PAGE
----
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abuse, Arlington Heights divorce attorneyIf you have been or are in an emotionally abusive relationship, it can be difficult to pinpoint the actual issues. Victims often feel brainwashed in emotionally abusive relationships, because they are unable to specifically target the lies that they have been told and have become conditioned to believe about themselves and the world around them by their partners.

Control and Manipulation

Unlike physical abuse, which has very tangible, nearly universally-recognized symptoms and signs, emotional abuse is much subtler, and can, in some cases, even be tolerated in certain portrayals of relationships in popular culture. In many cases of psychological or emotional abuse, the perpetrator controls the victim through manipulation—this often manifests through tangible outlets such as a person’s bank account or social behavior. This type of behavior can take a serious toll on a person’s self esteem and overall psychological well-being.

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help, Arlington Heights divorce attorneysIf you have a friend going through a divorce, you probablywant to be there to support them, but knowing what to say and do can be tough. You may see your friend in pain, sadness, or depression, but have no idea how to best offer your support to them without invading their personal space. It might seem like a good idea to back off and allow your friend time to process and heal on their own, but in reality, the opposite is often much better. During the difficult divorce process, having the help of a close friend or family member is extremely beneficial. Here are a few tips to help you be the best friend to your friend during their divorce.

Listen

Your friend is facing a barrage of emotions. The simplest thing you can do for them is listen to them. Knowing what to say can be tough at times. He or she may be angry one day, then sad the next, the completely frustrated later. Rather than trying to think of the perfect response to each of their moods, simply listen to them. Venting is a healthy part of coping with and recovering from a divorce, so allowing them to express their emotions is one of the best things you can do. Let your friend lead the conversation, giving them room to discuss anything that is on their mind, and simply listen empathetically and provide help if you can. Also remember to avoid sharing your opinions. You may think that your friend’s divorce is a bad idea, or have some gossip on your friend&s soon-to-be ex, but your goal here to listen and provide support when possible, not weigh in with your personal thoughts.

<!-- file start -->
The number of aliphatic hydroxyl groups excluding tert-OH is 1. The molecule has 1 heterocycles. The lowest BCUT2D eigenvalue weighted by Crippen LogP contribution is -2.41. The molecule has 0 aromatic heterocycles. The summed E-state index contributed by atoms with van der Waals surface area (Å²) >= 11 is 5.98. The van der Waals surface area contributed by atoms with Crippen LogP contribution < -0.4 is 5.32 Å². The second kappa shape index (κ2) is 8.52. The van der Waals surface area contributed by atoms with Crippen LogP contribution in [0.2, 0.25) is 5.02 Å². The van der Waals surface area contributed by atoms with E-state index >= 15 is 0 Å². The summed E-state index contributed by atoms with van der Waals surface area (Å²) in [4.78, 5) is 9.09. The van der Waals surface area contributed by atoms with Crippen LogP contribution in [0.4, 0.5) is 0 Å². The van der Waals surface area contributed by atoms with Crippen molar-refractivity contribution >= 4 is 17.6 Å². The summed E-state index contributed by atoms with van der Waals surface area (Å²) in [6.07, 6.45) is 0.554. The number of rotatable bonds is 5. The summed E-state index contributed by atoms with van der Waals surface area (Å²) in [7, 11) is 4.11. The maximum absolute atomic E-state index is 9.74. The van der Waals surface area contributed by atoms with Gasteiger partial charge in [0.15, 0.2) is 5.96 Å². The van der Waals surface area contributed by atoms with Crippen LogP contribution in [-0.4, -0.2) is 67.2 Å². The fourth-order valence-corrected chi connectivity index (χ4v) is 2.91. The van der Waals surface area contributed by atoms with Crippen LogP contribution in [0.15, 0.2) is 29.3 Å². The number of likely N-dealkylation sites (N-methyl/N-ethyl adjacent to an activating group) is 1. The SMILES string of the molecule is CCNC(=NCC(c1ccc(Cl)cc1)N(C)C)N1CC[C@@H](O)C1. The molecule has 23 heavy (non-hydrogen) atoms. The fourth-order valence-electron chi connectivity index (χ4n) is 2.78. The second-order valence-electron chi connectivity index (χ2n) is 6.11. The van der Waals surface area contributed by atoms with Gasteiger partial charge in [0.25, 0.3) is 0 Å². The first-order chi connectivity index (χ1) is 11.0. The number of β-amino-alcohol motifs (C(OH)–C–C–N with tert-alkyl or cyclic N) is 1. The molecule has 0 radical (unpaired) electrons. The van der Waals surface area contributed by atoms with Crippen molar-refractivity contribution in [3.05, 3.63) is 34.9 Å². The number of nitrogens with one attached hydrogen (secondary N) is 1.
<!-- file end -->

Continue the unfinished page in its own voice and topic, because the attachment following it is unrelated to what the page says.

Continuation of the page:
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Posted on in Divorce

college savings plans, Arlington Heights child support lawyerIf you are going through a divorce or anticipating one, it is no secret that the financial considerations can be the most difficult to make, after emotional fallout and childcare arrangements. There are several different financial aspects that a couple must take into consideration when considering divorce, and they are not always things that are in the immediate forefront of your attention. The idea of selling a family home and splitting assets such as retirement funds and 401k plans may be obvious, but there are other financial concerns that must be addressed as well, even if they will not immediately affect either spouse. One of these is what to do about a child’s college education plan.

Save Up for Your Child&s College Fund

If you began saving for your child’s college education as early as birth, this could be even more difficult to begin to sort out. It is not only the money that you had already put away that is in question either, but also who will bear the brunt of the financial burden in the future even that your child goes to school, whether you had put away savings for it or not. Who will save for a child’s college education can and should be considered at the onset of divorce. It is not impossible, just as it is not impossible to co-parent, to co-share money toward a common goal.

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divorce, separation, Illinois family law attorneysIf you are like most married people, you probably approached your marriage with a hopeful spirit and a commitment to building a life with your spouse. It is an unfortunate reality, however, that many couples simply do not belong together. The best intentions and years of effort by you and your spouse may not be enough to overcome your differences. In recent years, a trend has begun to emerge among couples who may not wish to remain married but have no intention of making each other’s lives miserable in the process.

A cooperative divorce is always preferable to one that is contentious and stressful, but until now, the law in Illinois tended to keep a couple together longer than many felt necessary. Beginning in 2016, amendments to the law now allow a divorce to proceed much more quickly than ever before, permitting the couple to focus on more important aspects of their lives without undue delays.

No Required Separation

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Posted on in Divorce

uncontested divorce, divorce, Illinois divorce attorneysDivorce is not always a long, ugly, mess. In Illinois, uncontested divorces are increasingly common. Instead of both sides filing motions and petitions with the court over a period of months and even years, in an uncontested divorce, the two sides agree to everything beforehand.

The Pros of Uncontested Divorces

Uncontested divorces are becoming more popular because of all the benefits they offer over a more traditional approach to divorce. Uncontested divorces are usually:

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